By SHANNON KELLY
Our favourite avenger of travel scams and customer-service fails, Christopher Elliott, recently wrote about a trend in the vacation-rental industry of requiring renters to sign contracts with non-disparagement clauses prohibiting them from writing negative reviews of properties where they’ve stayed.
One couple was charged $500 to their credit card for writing an unfavourable online review of a property they’d rented.
This may sound unfair, but property owners say it’s protection, since one negative review can have massive economic impact on their business. They may have a point, given the concerns that online reviews aren’t 100 per-cent reliable—there’s no way of knowing whether the review is a valid criticism or overly harsh remarks (or even complete fabrications) from a guest who lost his or her deposit, a terminated employee seeking revenge or even a competitor interloper. Though the public is generally aware that reviews can’t be trusted, there’s evidence that they use the reviews anyway.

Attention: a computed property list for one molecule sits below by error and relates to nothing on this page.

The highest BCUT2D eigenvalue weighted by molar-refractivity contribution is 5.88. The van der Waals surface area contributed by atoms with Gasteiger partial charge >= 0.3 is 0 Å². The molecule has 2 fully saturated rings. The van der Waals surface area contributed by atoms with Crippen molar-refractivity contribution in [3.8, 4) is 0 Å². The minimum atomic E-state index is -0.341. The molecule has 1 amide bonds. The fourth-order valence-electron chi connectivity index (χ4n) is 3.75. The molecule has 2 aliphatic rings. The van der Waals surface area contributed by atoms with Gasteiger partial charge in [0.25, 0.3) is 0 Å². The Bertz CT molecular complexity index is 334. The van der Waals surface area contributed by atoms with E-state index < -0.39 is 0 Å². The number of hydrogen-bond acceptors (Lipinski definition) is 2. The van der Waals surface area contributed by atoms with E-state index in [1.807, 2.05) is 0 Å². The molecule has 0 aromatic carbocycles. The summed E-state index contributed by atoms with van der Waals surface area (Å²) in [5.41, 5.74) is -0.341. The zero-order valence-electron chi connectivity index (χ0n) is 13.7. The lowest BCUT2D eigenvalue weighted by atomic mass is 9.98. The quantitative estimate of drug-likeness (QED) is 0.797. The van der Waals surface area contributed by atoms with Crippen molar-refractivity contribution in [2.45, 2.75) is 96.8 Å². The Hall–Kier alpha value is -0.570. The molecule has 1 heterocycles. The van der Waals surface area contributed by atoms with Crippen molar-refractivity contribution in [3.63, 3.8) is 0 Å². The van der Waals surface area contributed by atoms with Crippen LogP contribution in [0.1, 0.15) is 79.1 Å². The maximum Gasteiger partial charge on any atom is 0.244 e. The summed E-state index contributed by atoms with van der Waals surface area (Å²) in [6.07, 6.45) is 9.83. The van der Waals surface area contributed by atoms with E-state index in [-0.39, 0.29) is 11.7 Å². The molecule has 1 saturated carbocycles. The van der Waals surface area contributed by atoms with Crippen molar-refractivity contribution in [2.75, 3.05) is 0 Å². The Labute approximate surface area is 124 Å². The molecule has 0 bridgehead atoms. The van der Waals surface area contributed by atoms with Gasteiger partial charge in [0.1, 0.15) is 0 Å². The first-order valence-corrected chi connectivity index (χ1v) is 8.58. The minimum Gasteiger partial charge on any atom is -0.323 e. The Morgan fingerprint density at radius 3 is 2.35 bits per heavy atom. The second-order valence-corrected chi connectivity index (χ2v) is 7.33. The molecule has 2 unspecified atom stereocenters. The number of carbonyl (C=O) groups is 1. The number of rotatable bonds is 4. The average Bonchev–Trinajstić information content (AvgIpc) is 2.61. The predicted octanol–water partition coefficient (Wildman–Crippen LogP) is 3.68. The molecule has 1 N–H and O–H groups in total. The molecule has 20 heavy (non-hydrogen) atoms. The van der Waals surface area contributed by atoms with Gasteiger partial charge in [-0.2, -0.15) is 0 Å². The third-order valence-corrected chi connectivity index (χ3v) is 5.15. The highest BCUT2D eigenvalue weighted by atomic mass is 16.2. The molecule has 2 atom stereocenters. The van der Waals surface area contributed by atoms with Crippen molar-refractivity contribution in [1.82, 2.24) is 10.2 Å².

On the other hand, imposing an online-review “gag order” on guests reeks of censorship and casts some doubt on whether the property is a quality rental. (If they’re so worried about negative reviews, does that mean they have something to hide?) Carl Shepherd, the co-founder of HomeAway vacation rentals, actually recommends that renters avoid properties with these types of clauses. And the CEO of Gogobot, Travis Katz, called non-disparagement clauses a form of bullying.